Where dips the rocky highland
Of Sleuth Wood in the lake,
There lies a leafy island
Where flapping herons wake
The drowsy water-rats;
There we've hid our faery vats,
Full of berries
And of reddest stolen cherries.

Come away, O human child!
To the waters and the wild
With a faery, hand in hand,
For the world's more full of weeping
Than you can understand.

Where the wave of moonlight glosses
The dim grey sands with light,
Far off by furthest Rosses
We foot it all the night,
Weaving olden dances,
Mingling hands and mingling glances
Till the moon has taken flight;
To and fro we leap
And chase the frothy bubbles,
While the world is full of troubles
And is anxious in its sleep.

Come away, O human child!
To the waters and the wild
With a faery, hand in hand,
For the world's morefully of weeping
Than you can understand.

Where the wandering water gushes
From the hills above Glen-Car,
In pools among the rushes
That scarce could bathe a star,
We seek for slumbering trout
And whispering in their ears
Give them unquiet dreams;
Leaning softly out
From ferns that drop their tears
Over the young streams.

Come away, O human child!
To to waters and the wild
With a faery, hand in hand,
For to world's morefully of weeping
Than you can understand.

Away with us he's going,
The solemn-eyed:
He'll hear no more the lowing
Of the calves on the warm hillside
Or the kettle on the hob
Sing peace into his breast,
Or see the brown mice bob
Round and round the oatmeal-chest.
For be comes, the human child,
To the waters and the wild
With a faery, hand in hand,
from a world more full of weeping than you.

-William Butler Yeats

Come away, O human child!
To the waters and the wild
With a faery, hand in hand,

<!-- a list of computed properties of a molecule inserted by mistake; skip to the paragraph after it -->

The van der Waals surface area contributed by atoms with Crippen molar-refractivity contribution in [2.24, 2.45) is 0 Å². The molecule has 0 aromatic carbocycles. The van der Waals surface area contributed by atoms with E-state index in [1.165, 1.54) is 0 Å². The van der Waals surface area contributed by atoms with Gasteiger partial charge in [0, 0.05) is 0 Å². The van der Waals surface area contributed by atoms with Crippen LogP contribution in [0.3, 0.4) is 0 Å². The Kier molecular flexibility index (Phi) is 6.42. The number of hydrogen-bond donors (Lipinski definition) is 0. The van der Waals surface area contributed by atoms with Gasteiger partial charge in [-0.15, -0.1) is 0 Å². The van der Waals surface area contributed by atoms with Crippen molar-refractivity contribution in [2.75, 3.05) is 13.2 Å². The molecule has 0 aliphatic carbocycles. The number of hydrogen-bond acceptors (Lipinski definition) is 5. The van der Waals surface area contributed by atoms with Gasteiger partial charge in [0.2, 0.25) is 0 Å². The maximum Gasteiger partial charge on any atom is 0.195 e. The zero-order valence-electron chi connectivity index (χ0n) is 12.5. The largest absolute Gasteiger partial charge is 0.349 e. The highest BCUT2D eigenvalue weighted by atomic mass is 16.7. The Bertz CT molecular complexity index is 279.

For the world's more full of weeping
Than you can understand.

William Butler Yeats

It must be stated that the novel was inspired by the poem, and the author was inspired by the husband of his employer. Because this is Keith Donohue's first book and is quickly on its way to becoming a Best Seller, it would be difficult to talk about the book without also talking about the man who wrote it. Keith Donohue is middle-aged, has a wife and children and a career on capitol hill. Don't be alarmed, he is not a senator, congressman or lobbyist on capitol hill but a speech writer. For eight years he wrote speeches for Jane Alexander at The National Endowment for the Arts. It was an exchange with Alexander's husband, Ed Sharon, that led to Donohue sitting down and chasing the dream he'd thought had already gotten away. He was speaking about unfulfilled dreams when Sharon told him he just needed to sit down and do it every day. Donohue took this to heart. He wrote his first book, The Stolen Child, one page a day while riding the D.C. Metro, while on lunch breaks and inside the great hall at the National Building Museum while working for the Center for Arts & Culture. Dedication has paid off, he has written a captivating tale that was a finalist for the Quill Award and has been selected as Amazon.com's first foray into the film world. Donohue is now working with the National Archives helping historical groups preserve records while working on a second book.

Keith Donohue studied Yeats as an undergraduate studying Irish literature but he credits a song by an Irish-Scottish group known as The Waterboys for lending to his inspiration with their eerie version of the poem. He calls his book 'an anti-faery fairytale'. His story veers from the poem in the last line, where the child makes the commitment to leave. In Donohue's tale changelings do not entice children away to live in the wild, they hunt them.